The great topmost sheet of the mass, that where hardly a light had twinkled or moved, becomes now a sparkling field of rhythmic flashing points with trains of traveling sparks hurrying hither and thither. The brain is waking and with it the mind is returning. It is as if the Milky Way entered upon some cosmic dance. Swiftly the head mass becomes an enchanted loom where millions of flashing shuttles weave a dissolving pattern, always a meaningful pattern though never an abiding one; a shifting harmony of subpatterns.
Few scientists write like that anymore. Science is the poorer for it. Sherrington was able to dash that off when the most complicated device to provide an analogy was a 1801 Jacquard loom capable of weaving complicated patterns on the basis of punched cards. So, Sherrington thought of a loom, Freud of a hydraulic system of pipes, Pavlov of a telephone exchange, and more recently everyone and their uncle think of the brain as a computer.
As we progress, the capacity to image the brain, and image it in motion, improves rapidly. Now we can look at fMRI outputs, and deduce the fine detail of connectivity in the brain. A problem arises which the authors of a recent paper identify as a source of bias: even at rest, these outputs differ according to race.
Here is an interesting study which looks at the patterns detectable in brain activity, and which identifies significant racial differences.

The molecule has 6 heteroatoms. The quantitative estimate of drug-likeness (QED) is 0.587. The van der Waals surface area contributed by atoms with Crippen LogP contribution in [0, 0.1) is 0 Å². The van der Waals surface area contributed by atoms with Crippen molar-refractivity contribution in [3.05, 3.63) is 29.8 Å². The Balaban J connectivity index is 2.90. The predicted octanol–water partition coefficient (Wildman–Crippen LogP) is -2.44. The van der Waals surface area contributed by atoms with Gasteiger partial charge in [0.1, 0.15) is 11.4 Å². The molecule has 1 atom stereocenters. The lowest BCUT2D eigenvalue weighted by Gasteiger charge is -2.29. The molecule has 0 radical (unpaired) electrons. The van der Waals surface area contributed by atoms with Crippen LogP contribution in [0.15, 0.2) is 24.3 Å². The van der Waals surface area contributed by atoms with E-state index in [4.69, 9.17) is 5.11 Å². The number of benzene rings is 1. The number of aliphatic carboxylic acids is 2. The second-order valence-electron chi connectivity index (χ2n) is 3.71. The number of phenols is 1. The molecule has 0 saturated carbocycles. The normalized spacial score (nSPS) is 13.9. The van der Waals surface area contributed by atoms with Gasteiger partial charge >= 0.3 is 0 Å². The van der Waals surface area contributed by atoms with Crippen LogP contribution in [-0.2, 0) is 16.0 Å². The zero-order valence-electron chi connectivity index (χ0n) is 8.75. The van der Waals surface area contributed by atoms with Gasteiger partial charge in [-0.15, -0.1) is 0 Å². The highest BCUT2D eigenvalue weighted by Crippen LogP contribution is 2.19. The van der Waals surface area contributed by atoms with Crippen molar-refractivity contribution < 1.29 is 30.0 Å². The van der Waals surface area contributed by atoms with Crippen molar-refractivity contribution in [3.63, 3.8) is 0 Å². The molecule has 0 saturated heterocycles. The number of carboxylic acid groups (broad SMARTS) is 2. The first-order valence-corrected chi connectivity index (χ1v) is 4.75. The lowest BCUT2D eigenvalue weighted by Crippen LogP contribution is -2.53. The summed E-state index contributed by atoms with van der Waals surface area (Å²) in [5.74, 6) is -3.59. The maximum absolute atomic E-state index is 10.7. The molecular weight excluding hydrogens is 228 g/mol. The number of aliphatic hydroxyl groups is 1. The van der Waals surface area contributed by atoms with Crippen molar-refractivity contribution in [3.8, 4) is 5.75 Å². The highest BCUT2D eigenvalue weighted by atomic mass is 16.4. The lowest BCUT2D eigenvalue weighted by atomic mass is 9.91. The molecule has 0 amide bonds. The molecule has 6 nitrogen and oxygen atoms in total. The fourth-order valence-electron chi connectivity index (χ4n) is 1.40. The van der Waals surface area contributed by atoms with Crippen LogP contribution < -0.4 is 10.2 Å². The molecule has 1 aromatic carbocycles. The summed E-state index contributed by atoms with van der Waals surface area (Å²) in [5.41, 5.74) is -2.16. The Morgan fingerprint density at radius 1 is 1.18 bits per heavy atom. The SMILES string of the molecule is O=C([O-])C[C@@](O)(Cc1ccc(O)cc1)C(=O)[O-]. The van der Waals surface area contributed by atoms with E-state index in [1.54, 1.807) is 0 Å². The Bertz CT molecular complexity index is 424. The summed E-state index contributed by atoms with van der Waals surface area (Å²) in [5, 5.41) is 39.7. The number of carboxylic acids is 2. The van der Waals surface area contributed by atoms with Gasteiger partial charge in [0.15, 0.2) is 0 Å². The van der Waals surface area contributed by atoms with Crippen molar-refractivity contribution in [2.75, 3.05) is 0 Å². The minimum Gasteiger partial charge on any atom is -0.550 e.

Evidence For Bias Of Genetic Ancestry In Resting State Functional MRI. April 2019
Conference: IEEE 16th International Symposium on Biomedical Imaging (ISBI 2019), 8-11 April 2019, Venice, Italy Volume: 16. Andre Altmann and Janaina Mourão-Miranda
Resting state functional magnetic resonance imaging (rs-fMRI) is a popular imaging modality for mapping the functional connectivity of the brain. Rs-fMRI is, just like other neuro-imaging modalities, subject to a series of technical and subject level biases that change the inferred connectivity pat-tern. In this work we predicted genetic ancestry from rs-fMRI connectivity data at very high performance (area under the ROC curve of 0.93). Thereby, we demonstrated that genetic ancestry is encoded in the functional connectivity pattern of the brain at rest. Consequently, genetic ancestry constitutes a bias that should be accounted for in the analysis of rs-fMRI data.
Resting state is what the subject does when lying in a scanner without any task to attend to. Of course, resting state can be very busy: thinking of nothing is impossible, so subjects may be worrying about claustrophobia, enumerating their daily tasks and duties, mulling over a recent problem, or idly considering the sensual advantages of polymorphous perversity. I digress, and no digression is ever fully restful.
Although age and sex and health status can affect functional MRI readings “there is one additional subject level characteristic that is known to affect head and brain morphology but is rarely considered as a confound in rs-fMRI studies or brain imaging studies in general: genetic ancestry.”
They took 1003 subjects from the Human Connectome Project with the relevant fMRI data, and for 950 of those for they also had genomic data. They ended up with 764 European, 138 African, and 39 Asian subjects. To increase discriminative power they compared the Europeans against the rest (using various cut-off assumptions).